Notorious Drug Lord "El Chapo" Convicted In U.S. Trial
After nearly three months of testimony and six days of deliberation about a vast drug-smuggling conspiracy steeped in violence, a jury has convicted infamous Mexican drug lord Joaquin "El Chapo" Guzman.
Guzman was convicted on all counts in his criminal conspiracy and drug trafficking trial.
The jury heard extensive testimony about Guzman's rise to power as the head of the Sinaloa cartel in the high-profile trial before reaching the verdict Tuesday. Prosecutors said he's responsible for smuggling at least 200 tons of cocaine into the United States and a wave of killings in turf wars with other cartels. The three-month trial packed with Hollywood-style tales of grisly killings, political payoffs, cocaine hidden in jalapeno cans, jewel-encrusted guns and a naked escape with his mistress through a tunnel.
Guzman showed no visible sign of emotion as the verdict was announced, reports CBS News' Cassandra Gauthier.
Before being escorted out of the courtroom, Guzman exchanged glances with his wife, Emma Coronel Aispuro, who was seated in the courtroom gallery. He gestured and mouthed something to her. He then shook the hands of his defense attorneys.
U.S. Attorney for the Eastern District of New York, Richard Donoghue, said he expects the conviction will bring a sentence of life in prison without the possibility of parole.
"It is a sentence from which there is no escape and no return," Donoghue said. "His conviction is a victory for the American people who have suffered so long and so much while Guzman made billions pouring poison over our southern border."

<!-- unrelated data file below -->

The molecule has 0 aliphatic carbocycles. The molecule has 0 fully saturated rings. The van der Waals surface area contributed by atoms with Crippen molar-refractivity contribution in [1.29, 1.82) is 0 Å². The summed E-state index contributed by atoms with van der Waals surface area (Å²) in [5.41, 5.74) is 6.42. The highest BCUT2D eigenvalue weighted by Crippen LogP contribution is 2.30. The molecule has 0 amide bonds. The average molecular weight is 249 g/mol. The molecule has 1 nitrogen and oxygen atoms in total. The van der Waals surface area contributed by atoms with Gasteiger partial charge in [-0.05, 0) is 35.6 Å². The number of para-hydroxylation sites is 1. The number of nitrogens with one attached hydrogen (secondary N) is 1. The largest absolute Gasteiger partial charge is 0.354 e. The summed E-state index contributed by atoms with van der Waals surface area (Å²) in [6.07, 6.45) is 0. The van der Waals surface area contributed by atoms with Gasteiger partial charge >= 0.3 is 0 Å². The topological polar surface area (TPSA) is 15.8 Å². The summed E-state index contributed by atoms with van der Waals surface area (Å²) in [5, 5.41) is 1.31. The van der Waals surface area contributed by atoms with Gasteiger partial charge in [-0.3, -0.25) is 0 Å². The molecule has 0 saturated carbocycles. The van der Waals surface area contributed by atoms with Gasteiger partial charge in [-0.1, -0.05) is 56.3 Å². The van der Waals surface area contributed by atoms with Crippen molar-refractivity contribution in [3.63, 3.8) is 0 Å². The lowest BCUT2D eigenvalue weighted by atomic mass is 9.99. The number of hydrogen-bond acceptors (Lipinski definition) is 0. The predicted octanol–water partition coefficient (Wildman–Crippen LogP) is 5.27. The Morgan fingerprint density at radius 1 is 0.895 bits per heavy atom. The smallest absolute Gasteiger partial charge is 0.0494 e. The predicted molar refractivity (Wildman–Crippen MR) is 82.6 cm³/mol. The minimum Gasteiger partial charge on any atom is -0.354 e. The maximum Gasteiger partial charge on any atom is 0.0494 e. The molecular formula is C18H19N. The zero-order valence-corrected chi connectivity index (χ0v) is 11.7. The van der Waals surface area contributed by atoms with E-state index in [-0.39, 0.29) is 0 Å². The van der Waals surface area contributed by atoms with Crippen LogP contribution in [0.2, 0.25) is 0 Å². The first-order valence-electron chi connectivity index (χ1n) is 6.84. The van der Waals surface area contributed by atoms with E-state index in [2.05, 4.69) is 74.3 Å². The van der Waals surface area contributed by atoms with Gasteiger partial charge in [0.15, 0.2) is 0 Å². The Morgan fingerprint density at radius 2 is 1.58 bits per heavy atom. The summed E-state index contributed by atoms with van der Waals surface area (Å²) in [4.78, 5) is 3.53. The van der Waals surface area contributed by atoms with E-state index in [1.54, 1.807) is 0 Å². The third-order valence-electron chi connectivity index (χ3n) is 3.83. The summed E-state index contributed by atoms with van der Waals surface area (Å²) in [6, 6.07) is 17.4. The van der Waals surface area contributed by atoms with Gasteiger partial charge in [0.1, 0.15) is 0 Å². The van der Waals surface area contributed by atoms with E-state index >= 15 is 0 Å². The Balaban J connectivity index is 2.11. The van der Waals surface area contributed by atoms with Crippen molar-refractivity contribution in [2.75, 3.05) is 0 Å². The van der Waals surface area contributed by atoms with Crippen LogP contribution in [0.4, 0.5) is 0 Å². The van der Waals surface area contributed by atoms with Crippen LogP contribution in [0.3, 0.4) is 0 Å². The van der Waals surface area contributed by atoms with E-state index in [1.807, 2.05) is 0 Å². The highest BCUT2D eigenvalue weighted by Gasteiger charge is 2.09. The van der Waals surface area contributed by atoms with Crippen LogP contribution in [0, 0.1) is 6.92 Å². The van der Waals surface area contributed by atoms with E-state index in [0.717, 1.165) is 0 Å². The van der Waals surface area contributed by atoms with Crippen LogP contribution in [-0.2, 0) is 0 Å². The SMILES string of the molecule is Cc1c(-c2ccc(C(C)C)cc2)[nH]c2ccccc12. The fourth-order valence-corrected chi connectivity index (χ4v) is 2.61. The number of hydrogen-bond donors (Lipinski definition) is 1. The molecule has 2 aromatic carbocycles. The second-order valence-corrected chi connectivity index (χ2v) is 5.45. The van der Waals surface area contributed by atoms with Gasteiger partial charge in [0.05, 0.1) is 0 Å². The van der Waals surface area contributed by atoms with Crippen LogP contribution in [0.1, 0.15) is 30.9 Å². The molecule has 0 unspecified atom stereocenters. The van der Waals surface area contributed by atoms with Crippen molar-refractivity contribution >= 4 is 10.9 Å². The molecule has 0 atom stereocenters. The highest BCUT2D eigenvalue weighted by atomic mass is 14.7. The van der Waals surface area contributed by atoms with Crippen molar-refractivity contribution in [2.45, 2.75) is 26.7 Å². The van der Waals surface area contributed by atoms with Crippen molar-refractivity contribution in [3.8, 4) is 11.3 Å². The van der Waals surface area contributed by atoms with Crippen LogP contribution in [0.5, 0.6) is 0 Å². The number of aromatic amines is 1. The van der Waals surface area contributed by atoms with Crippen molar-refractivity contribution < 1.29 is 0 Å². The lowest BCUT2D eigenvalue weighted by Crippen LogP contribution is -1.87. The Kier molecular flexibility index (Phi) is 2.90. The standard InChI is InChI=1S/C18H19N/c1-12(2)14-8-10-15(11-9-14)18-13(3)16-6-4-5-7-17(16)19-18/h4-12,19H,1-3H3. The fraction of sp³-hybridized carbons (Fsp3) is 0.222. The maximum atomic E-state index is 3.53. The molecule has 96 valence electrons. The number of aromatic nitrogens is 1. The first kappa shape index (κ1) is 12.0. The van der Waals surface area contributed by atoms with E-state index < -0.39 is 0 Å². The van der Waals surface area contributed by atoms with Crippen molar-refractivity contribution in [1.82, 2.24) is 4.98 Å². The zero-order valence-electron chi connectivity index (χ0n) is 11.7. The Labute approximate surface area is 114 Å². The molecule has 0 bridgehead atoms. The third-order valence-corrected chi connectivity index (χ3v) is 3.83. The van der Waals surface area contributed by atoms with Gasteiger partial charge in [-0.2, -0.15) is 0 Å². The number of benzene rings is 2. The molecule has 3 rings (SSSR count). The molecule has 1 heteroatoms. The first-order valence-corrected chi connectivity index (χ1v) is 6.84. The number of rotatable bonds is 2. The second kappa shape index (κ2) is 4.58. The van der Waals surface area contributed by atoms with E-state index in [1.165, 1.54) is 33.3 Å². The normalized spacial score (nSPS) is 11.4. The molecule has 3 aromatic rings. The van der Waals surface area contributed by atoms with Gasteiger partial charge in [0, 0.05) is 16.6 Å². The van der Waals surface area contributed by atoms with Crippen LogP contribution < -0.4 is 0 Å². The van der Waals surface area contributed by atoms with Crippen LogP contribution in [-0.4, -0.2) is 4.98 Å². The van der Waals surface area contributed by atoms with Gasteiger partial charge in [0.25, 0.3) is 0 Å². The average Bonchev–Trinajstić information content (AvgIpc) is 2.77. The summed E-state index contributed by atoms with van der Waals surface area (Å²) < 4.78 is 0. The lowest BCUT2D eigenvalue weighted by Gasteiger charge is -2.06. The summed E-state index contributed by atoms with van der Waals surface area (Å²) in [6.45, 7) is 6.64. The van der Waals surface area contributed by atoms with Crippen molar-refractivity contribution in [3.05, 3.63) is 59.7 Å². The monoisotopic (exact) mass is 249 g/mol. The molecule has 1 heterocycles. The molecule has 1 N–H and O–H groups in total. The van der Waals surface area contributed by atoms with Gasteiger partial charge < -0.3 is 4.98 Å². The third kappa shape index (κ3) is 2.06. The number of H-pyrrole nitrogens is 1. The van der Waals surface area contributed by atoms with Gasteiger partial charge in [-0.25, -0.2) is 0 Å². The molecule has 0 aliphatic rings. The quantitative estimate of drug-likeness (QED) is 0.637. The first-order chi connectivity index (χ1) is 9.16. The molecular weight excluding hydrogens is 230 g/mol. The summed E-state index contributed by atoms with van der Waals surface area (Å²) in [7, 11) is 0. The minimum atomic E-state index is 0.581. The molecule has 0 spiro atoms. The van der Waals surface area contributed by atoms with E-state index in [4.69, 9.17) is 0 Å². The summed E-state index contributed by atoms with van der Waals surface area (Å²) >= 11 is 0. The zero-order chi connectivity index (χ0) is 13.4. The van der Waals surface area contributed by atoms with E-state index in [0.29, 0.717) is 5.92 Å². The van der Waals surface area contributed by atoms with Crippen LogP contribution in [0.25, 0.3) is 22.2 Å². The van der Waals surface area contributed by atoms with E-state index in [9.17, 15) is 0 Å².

When sentenced, Guzman is expected to be sent to United States Penitentiary Florence, a SuperMax prison in Colorado, reports Gauthier and CBS News senior investigative producer Pat Milton.
Donoghue said the trial "pulled back the curtain" on international drug-dealing. He called the conviction a "day of reckoning" and a victory for "every family who has lost a loved one to the black hole of addiction."
Before jury deliberations began Feb. 4, the judge instructed jurors to review the 10 criminal counts against Guzman. Jurors had been going through an extensive verdict form that asks them to make 53 decisions about whether prosecutors have proven various elements of the 10-count indictment.
Many were related to the top count, accusing him of running a continuing criminal enterprise.
- Count One: Engaging in a continuing criminal enterprise